What is 14039 Form and if I haven't had any theft, why would I need to fill it out?
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New Member

What is 14039 Form and if I haven't had any theft, why would I need to fill it out?

 
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New Member

What is 14039 Form and if I haven't had any theft, why would I need to fill it out?

If you find yourself a victim of identity theft or find yourself at risk of having your identity stolen, you can alert the IRS about your situation with Form 14039 Identity Theft Affidavit.

A written notice from the IRS may be your first indication of a problem. Identity thieves file fraudulent returns early; when you file after the IRS gets a return that carries your SSN, the IRS alerts you in writing. The agency also contacts suspected identity theft victims when their SSN matches that of a "taxpayer" who owes money or gets a refund that covers taxes due when it has no return on file.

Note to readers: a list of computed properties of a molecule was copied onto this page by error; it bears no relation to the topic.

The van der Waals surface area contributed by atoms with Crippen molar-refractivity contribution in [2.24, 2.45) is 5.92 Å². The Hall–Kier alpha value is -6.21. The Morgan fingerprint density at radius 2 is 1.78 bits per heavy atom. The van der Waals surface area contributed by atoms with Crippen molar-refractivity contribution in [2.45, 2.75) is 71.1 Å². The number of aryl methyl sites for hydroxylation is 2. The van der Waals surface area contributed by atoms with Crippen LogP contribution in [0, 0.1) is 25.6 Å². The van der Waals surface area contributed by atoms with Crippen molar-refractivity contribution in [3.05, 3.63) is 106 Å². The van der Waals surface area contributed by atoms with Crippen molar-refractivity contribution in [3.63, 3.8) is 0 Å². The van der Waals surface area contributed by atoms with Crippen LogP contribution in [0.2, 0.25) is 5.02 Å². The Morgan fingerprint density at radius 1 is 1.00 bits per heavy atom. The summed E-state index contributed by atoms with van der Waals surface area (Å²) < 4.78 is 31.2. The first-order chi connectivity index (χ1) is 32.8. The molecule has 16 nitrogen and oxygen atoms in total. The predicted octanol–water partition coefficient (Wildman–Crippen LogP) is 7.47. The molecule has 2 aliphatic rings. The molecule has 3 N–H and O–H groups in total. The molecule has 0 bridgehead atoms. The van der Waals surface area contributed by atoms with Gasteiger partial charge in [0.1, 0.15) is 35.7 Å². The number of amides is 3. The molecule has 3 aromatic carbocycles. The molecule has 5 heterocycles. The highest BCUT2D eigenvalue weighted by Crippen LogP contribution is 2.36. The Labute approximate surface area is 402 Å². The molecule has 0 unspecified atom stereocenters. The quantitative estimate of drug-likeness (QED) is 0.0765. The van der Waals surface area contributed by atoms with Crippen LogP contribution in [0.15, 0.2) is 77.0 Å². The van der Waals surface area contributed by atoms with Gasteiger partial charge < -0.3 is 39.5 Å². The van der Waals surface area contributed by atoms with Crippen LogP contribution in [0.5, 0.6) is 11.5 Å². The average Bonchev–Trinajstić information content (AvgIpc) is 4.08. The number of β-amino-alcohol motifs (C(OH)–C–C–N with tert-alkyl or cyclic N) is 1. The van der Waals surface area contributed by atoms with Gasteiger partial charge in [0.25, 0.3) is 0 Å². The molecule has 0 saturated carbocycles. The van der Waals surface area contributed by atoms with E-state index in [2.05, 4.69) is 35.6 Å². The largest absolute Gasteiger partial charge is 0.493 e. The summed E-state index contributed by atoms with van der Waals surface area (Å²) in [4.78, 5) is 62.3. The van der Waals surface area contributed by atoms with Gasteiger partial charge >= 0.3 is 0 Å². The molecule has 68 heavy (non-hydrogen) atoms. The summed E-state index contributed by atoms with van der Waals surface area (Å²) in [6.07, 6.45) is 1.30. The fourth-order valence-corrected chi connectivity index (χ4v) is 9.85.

Other red flags that result in a notice include questionable income from an unreported employer or a collection notice related to a return you never filed.

The IRS wants you to submit Form 14039 when you believe someone has unauthorized access to your personal information. Use the "potential victim" box when unfamiliar entries on a credit report, unusual credit card charges, a lost purse or a stolen wallet suggest identity theft.

If you know that your or your child's identity was stolen, check the second box to report that future returns may be "at risk." Include a copy of a government-issued ID and police report if available. Mail your affidavit to the address for suspicions or fax it to the number found on page two. Then call the IRS Identity Protection Specialized Unit's toll-free number: (800) 908-4490.

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